Idiomatic works from a master violist turned composer

Ragazze Quartet, Garth Knox: Open Spaces

The Strad Issue: October 2023

Description: Idiomatic works from a master violist turned composer

Musicians: Ragazze Quartet, Garth Knox (viola)

Works: Knox: Satellites (String Quartet no.1); Four into Twenty (String Quartet no.2); Quartet for One; One Finger; Ten Fingers; Microtonal Blues; Rick O’Shea

Catalogue number: CHANNEL CLASSICS CCS44623


Garth Knox has been an eloquent advocate of contemporary music for most of his professional career as a violist, which has included stints with Pierre Boulez’s Ensemble Intercontemporain and the Arditti Quartet. For many years now he has also been busy as a composer, mostly but by no means exclusively for his own instrument. This recording brings together the two string quartets he has written to date – three if one includes Quartet for One for unaccompanied viola, prompted by Covid-enforced isolation. It also has a selection from Knox’s studies in extended techniques, involving glissando, pizzicato, microtones and ricochet (hence the punning Rick O’Shea, which in any case does feature echoes of Irish fiddling!).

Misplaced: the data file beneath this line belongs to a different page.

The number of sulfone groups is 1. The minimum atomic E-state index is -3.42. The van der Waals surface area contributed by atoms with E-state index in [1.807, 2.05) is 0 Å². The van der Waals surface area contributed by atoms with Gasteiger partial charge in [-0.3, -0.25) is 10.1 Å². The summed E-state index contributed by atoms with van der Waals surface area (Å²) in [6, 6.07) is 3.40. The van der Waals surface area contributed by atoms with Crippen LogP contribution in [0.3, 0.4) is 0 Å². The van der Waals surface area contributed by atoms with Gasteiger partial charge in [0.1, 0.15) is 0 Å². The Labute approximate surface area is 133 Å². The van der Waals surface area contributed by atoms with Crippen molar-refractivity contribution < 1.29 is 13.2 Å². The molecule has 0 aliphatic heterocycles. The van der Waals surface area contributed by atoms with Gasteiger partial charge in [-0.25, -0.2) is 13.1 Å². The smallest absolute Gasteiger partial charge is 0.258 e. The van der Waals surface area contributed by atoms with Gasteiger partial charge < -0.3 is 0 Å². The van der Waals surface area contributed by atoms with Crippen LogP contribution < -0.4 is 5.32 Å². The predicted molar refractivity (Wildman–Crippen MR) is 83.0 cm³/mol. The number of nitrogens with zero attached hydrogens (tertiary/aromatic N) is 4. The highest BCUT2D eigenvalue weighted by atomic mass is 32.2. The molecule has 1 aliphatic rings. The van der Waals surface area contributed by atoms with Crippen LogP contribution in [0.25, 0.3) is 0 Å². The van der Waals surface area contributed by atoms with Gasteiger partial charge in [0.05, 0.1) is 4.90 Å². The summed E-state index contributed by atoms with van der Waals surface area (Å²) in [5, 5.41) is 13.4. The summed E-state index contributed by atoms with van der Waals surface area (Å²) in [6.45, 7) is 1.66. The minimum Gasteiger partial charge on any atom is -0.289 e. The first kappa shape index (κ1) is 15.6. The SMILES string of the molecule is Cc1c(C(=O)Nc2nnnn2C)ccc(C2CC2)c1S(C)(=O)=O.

Of course, these and other techniques also feature extensively in the string quartets themselves, as Knox explains in his detailed booklet notes. In common with his fellow violist–composer Brett Dean, Knox often finds inspiration outside music. Satellites, written for the Kronos Quartet, aims to describe movement in outer space, while Four into Twenty, commissioned by the present interpreters, reflects upon aspects of life in the 1920s, as we move through this century’s own twenties. The Dutch Ragazze Quartet is completely inside Knox’s tonally tinged, mercurial music, which – aided by a close, lifelike recording – is presented to the listener with ideal clarity and enormous panache. Knox himself completes the CD with a ruminative rendition of Quartet for One, at the opposite end of the expressive spectrum from its dedicatee Lawrence Power’s extrovert premiere performance, but equally searching in its timbral exploration.